I was thrilled when doughnuts took over as the “hot dessert trend” from the fanciful cupcake. I do like cupcakes, but they don’t excite me like a freshly made doughnut. These days you can find gourmet doughnut shops popping up all over the USA. They offer the classic flavors along with some very exotic, even esoteric combinations. I’ve seen everything from bacon to rose petals on a doughnut. I’ve tried every combination I can find and for me it all comes down to the dough. I like soft, airy yeast dough and it should be slightly sweet, but not overly so. The gourmet shops use great ingredients and treat their dough with TLC, so they often cost a small fortune. Truth is, homemade doughnuts are super easy and quick to make, especially with our five minute dough. You can make them as fancy or simple as you like and they only cost about 20 cents each, add a few cents for the bacon and rose petals! Continue reading
Getting a perfect result with homemade pizza on the gas grill in the summertime is easy–you just need to mix up some lean dough from any of our books–we’ve been testing with Red Star Platinum Yeast–with fantastic results (today’s dough was the light whole wheat, but you can use any of our lean doughs)…
… and follow a few simple rules from Artisan Pizza and Flatbread in Five Minutes a Day…
1. Clean the grill’s grates
2. Get your dough thin, to 1/8 of an inch thick
3. Bake the first side of the crust “blind” (without toppings) for about three minutes, then flip and top. Prep all your toppings in advance.
4. Cut the cheese into small cubes, or grate it so it melts fast, before the bottom crust burns. That way, after flipping and topping, the pizza will be finished in five to ten minutes, depending on burner heat and position under the pizza.
5. Don’t overload with toppings
Here’s a video on how to do it: (includes demo of pizza dough-throwing technique):
One of the best indicators that spring is finally here to stay is when my rhubarb plant finally pops above the ground. It is incredibly faithful; no matter how cold the winter was, it never fails to grow again each May. Right now it is out-of-control, as the towering green leaves threaten to take over my entire garden. I’ve been looking for new ways to cook and bake with it, and was intrigued by several rhubarb upside-down cakes I spotted on Pinterest. However, I had a bucket of brioche in my fridge, so instead of mixing up cake batter I simply rolled out my dough and placed it over hot rhubarb and sugar. It was a success: a sweet-tart treat perfect for breakfast, or afternoon snacking.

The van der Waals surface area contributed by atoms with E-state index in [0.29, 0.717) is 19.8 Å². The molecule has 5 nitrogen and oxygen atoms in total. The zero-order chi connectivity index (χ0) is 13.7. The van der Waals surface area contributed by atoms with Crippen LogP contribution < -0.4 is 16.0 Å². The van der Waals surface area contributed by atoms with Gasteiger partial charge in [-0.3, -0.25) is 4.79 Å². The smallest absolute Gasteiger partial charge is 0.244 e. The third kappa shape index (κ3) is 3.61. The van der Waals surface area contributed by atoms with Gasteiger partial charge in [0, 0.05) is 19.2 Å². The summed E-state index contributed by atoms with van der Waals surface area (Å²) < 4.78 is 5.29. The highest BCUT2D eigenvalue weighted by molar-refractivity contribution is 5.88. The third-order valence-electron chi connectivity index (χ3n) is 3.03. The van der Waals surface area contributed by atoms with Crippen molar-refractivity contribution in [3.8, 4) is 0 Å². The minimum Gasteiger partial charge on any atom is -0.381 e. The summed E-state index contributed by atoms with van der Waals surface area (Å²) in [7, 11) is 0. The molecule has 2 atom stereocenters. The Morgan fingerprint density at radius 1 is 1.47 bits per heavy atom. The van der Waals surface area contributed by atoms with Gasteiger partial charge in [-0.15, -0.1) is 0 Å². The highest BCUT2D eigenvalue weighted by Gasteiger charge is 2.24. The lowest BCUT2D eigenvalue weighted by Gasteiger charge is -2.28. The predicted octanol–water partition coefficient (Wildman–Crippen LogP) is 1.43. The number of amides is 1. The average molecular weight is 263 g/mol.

My family loves eating bread, but some evenings, after school, work, and afternoon activities, there isn’t much time to bake a whole loaf in time for dinner. We recently re-discovered focaccia bread, however, and it has been a quick way to put bread on the table.
Focaccia is terribly delicious; it’s a perfect accompaniment to pasta or soup, and it even makes great afternoon snack. While focaccia can be topped with all kinds of ingredients, we prefer ours rather simple: onions and rosemary scattered on an olive oil-dough flatbread. We even keep the ingredients light to promote nice browning, and the results are a well-flavored bread with a crisp crust. If you’re feeling more adventurous you can try our Meyer lemon-thyme version; Meyer lemons are much sweeter than regular lemons and are a delicious option.
By keeping a supply of our two gluten-free flour mixtures in the house, you can make any of the recipes in Gluten-Free Artisan Bread in Five Minutes a Day. Flour Mixture #1, reprinted here from the book, is for a mostly white flour, though it becomes 75% whole-grain by weight if you swap brown rice flour (increase the liquids in the recipes by 2 tablespoons if you do this). It’s the only flour you need for some of our on-line recipes, and for the basic white loaf. If you’re sensitive to any of these ingredients, you’ll find substitutions in the book. We tested this flour mixture with Bob’s Red Mill products because they are available across the nation. If you use other brands you may find different results in the breads–especially in the amount of liquid they’ll absorb.
If you’re measuring by U.S. cup-measures (the first unit in each line), be sure to pack the flour tightly into the cup, as if you were measuring brown sugar.
Makes 4 1/4 pounds (2 kilograms) of flour mixture
White Rice Flour: 6 cups, or 36 ounces, or 1,020 grams
Sorghum flour: 3 1/4 cups, or 1 pound, or 455 grams
Tapioca Flour or Starch: 1 3/4 cups, or 8 ounces, or 225 grams
Potato Starch*: 1 1/4 cups, or 8 ounces, or 225 grams
*Don’t substitute potato flour
The ingredients must be very well mixed, otherwise the xanthan gum or psyllium will not be evenly distributed and your loaves will be inconsistent. Whisk and mix the ingredients in a 5- to 6-quart lidded container. Finish by picking up the container and vigorously shaking until the flours are completely blended.
Substituting ingredients: If you don’t eat one of the ingredients above, see our Substitutions Page. Other substitutions may be possible, but those are the ones we’ve tested and liked.